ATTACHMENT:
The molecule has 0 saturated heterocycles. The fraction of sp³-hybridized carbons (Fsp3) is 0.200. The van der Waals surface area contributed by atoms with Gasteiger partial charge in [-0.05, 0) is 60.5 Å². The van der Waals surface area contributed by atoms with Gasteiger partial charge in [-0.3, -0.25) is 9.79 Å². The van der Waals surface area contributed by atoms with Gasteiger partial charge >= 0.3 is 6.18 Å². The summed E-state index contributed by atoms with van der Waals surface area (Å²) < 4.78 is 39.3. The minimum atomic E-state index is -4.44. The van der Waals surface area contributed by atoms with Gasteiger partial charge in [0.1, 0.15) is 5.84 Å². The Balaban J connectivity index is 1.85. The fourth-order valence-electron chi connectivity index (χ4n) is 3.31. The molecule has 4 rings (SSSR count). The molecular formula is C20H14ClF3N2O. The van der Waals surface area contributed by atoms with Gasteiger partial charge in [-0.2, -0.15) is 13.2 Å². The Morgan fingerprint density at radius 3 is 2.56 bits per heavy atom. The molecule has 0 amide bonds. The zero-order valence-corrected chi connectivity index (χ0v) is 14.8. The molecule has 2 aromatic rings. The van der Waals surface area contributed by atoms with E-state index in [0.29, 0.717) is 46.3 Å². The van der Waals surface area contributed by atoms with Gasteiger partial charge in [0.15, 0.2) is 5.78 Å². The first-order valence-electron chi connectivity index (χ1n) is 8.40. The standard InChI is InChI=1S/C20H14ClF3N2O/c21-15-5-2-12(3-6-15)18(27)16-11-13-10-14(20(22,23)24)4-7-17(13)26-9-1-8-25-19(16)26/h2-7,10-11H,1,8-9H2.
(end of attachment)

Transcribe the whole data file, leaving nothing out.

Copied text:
The molecule has 0 saturated heterocycles. The fraction of sp³-hybridized carbons (Fsp3) is 0.200. The van der Waals surface area contributed by atoms with Gasteiger partial charge in [-0.05, 0) is 60.5 Å². The van der Waals surface area contributed by atoms with Gasteiger partial charge in [-0.3, -0.25) is 9.79 Å². The van der Waals surface area contributed by atoms with Gasteiger partial charge >= 0.3 is 6.18 Å². The summed E-state index contributed by atoms with van der Waals surface area (Å²) < 4.78 is 39.3. The minimum atomic E-state index is -4.44. The van der Waals surface area contributed by atoms with Gasteiger partial charge in [0.1, 0.15) is 5.84 Å². The Balaban J connectivity index is 1.85. The fourth-order valence-electron chi connectivity index (χ4n) is 3.31. The molecule has 4 rings (SSSR count). The molecular formula is C20H14ClF3N2O. The van der Waals surface area contributed by atoms with Gasteiger partial charge in [-0.2, -0.15) is 13.2 Å². The Morgan fingerprint density at radius 3 is 2.56 bits per heavy atom. The molecule has 0 amide bonds. The zero-order valence-corrected chi connectivity index (χ0v) is 14.8. The molecule has 2 aromatic rings. The van der Waals surface area contributed by atoms with E-state index in [0.29, 0.717) is 46.3 Å². The van der Waals surface area contributed by atoms with Gasteiger partial charge in [0.15, 0.2) is 5.78 Å². The first-order valence-electron chi connectivity index (χ1n) is 8.40. The standard InChI is InChI=1S/C20H14ClF3N2O/c21-15-5-2-12(3-6-15)18(27)16-11-13-10-14(20(22,23)24)4-7-17(13)26-9-1-8-25-19(16)26/h2-7,10-11H,1,8-9H2.